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Tips and Guides

Craft Your Own Enchanting Bansoy

This tree miniature, which is a variation of the bonsai, can add a touch of whimsy to your space

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Original Article: Charmaine S. Baylon Photography: Dakila Angeles

When it comes to adding refreshing elements as part the home’s look, it’s common to turn to vases filled with blooms, potted succulents, and even elaborate terrariums. If you’ve always been fascinated with bonsais and magnificent trees, you may want to try your hand at creating a bansoy. The Filipino version of the well-loved Japanese art of miniaturizing trees, the term bansoy came from bansot na halamang makahoy, first coined by the late artist Jerry Araos.

Jerry started doing bonsai but realized that the plants used and practices needed do not fit our environment. He began working with bayabas and kakawate then used full-grown local trees as inspiration. Curious as to how you can make one? Get started on a new hobby with the steps below.

What you need:

  • Plant—some of the woody plants you can use for your bansoy project include balete, bignay kalabaw, bitongol, bougainvillea, camachile, kamuning, and sampalok
  • Deep pot and soil
  • Pruning shears
  • Trowel
  • Copper or aluminum wires
  • Acrylic or latext paintbrush
  • Pliers

How-to:

1. Begin by transferring the plant to the deep pot. Make sure the soil is packed and that there aren’t air pockets. Mimic the look of full-grown trees by leaving some parts of the roots exposed.

2. Study your plant carefully and define its growth pattern. Below are some of the common growth patterns you can take note of. For this project, the plant used shows a twin trunk.

3. Start cutting from the topmost branch, known as the plant’s crown, then go down. Keep in mind that most local trees are triangular and have spaces between the branches. Follow the shape and create those spaces. Cut off the leaves and tiny branches that are wide and longer than the others as well as those that go beyond the boundaries set by the pattern of growth.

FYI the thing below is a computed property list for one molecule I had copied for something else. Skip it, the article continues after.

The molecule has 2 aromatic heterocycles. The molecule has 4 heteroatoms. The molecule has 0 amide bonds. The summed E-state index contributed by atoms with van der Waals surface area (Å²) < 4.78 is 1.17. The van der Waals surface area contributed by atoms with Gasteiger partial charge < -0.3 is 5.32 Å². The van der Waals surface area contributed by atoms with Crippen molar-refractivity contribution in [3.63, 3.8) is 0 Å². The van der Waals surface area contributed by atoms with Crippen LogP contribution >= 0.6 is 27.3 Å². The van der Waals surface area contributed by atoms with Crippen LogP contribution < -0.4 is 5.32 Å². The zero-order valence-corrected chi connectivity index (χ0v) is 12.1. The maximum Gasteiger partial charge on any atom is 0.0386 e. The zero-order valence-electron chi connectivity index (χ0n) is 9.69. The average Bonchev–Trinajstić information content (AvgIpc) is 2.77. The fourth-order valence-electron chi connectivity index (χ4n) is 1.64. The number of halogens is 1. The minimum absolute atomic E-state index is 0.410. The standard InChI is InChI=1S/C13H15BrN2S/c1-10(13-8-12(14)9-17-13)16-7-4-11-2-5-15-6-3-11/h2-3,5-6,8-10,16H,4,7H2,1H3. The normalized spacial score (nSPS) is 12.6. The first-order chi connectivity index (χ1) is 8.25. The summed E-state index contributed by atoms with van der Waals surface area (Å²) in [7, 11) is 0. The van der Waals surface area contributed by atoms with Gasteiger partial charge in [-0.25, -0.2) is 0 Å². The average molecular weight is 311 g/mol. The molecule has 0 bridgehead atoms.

RL Tip: Don’t forget to cut extra branches and parts that keep sunlight from reaching the other parts of your plant. Trim the remaining leaves to give the branches a curved leaf shape.

4. Bend the branches using wire and pliers to twist the wire. The goal is to create spaces in between branches and move it in directions where they can get sunlight. Take note that if you’re working with thick branches, you would need thicker wires. Branches on one side must balance those on the other.

5. Once you’re done fixing the branches, you can now decorate your bansoy. Consider adding colorful stones that can help prevent moss from growing and soil from spilling. Painting the rotten or exposed branches with latex or acrylic can protect it from insects, too! Express yourself and be creative.

6. Care for your bansoy by placing it outdoors and watering it every day. If new branches have grown, remove the wires, cut, trim, and re-wire.

Find gardening materials and other must-haves in these stores:

Angel's Blooms Garden

Wilcon Depot, Pasong Tamo, Makati City

  • #2212 Chino Roces Avenue, San Lorenzo, Makati City
  • Tel. No. 893-3120
  • wilcon.com.ph

True Value

  • Concourse Level, Power Plant Mall, Rockwell Center, Makati City
  • Tel. No. 898-2572
  • truevalue.com.ph

Read the original article ("Plant lite") in the May 2004 issue of Real Living Magazine. Download your digital copy of Real Living on the Real Living App. Log on to summitnewsstand.com.ph/real-living for more details.

More on Realliving.com.ph

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How To Build A Pocket Garden for P5,000 or Less

RL Tips: Taking Care of Succulents

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